On the flip-side though, the majority of people surrounding the couple turn out to be facilitators of the tribulations facing them because they were either intimated by the imposing physicality of Ike or they were his cocaine-snorting friends. There is a compelling scene in the film where one night, Ike thoroughly beats the lights out of Tina like he was always used to doing. Profusely bleeding, well battered, and utterly confused, Tina limps out of their hotel room and walks down to an inn where she introduces herself as Tina Turner, honestly confesses to having no money, and pledges to pay every cent if she is accommodated at the inn. Having heard of her husband's mistreatment, the inn manager is kindhearted enough to give her a room for the night.
This inn is prominently conspicuous in the film because Tina categorically states that she will be eternally grateful for the motel for taking her inn on that ill-fated moment of her need. The significance of this motel, the Ramada Inn, is depicted by a large roadside neon sign (Gibson). Despite this scene being moving, it does not mark the end of the marital relationship between the show business power couple. The film is also accurate in showing that Tina Turner kept going back to her abusive husband, like many domestically abused women, while making excuses for his violence and believing his apologies that made her to keep giving him another chance in their marriage. This defies logic because the sensible thing would have been for her to walk away from the mistreatment.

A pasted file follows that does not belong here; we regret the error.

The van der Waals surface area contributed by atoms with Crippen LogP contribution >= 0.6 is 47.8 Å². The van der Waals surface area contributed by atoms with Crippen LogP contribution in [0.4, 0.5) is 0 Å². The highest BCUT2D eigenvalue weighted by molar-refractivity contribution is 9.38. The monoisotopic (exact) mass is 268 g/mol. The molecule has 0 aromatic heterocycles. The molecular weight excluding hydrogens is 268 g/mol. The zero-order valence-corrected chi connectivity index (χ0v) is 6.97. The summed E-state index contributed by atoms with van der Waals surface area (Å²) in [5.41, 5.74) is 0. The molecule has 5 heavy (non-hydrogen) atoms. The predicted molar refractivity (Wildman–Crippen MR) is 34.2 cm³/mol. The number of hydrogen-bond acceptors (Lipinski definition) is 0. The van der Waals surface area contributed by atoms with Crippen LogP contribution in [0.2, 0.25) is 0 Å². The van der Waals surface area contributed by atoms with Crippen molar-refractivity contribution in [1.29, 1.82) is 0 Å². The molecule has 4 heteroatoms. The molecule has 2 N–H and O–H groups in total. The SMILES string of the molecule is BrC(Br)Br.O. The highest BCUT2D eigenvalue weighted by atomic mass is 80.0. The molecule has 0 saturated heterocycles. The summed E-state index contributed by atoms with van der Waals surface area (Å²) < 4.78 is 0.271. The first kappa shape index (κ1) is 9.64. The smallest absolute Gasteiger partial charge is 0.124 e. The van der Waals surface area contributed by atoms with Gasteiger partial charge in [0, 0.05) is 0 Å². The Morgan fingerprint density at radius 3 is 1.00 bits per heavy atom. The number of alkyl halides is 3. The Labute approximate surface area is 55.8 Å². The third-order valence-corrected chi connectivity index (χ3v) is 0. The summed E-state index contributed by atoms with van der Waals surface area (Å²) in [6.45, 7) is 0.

At the very end of the film, Tina seeks solace in the religious practice of Buddhism. It is through Buddhism that Tina turner gathers her inner strength to say no to her husbands brutal violence by embracing meditation techniques which help her to clear her thoughts. One memorable scene shows Tina Turner just about to perform on an event where her husband bypasses the security and traces her to the dressing room. Armed with a gun, the sight of him fuming with rage should have been enough to make Tina cower. This does not happen though, thanks to her renewed courage that emboldens her to face him head on and not cave in to his demands. As if that is not enough, she leaves him all alone in the room on her way to the stage where she gives a completely professional performance (Gibson); which is clearly a departure from the past Tina Turner who always succumbed to the whims and wishes of her husband.
This biographical film has all the components that demystify the superstar status of most talented people in the show business. The talented duo who become a darling of the American public ate soon shredded apart by domestic abuse, drugs, adultery, suppression, and the continuous forgiving of one strong woman. The film is not the archetypal musical film like others done in Hollywood as it tells the ups and downs that both parties have had to endure in their relationship, with the oppressor eventually becoming defeated through a simple act that the oppressed should have done a long time ago. The biography captures the courage and pain of Tina Turner, thus giving her fans and the public at large the inner workings of showbiz couples in the music industry.
What's Love Got To Do Wioth It. Dir. Brian Gibson. Perf. Angela Bassett and Laurence Fishburne. 1993. Film.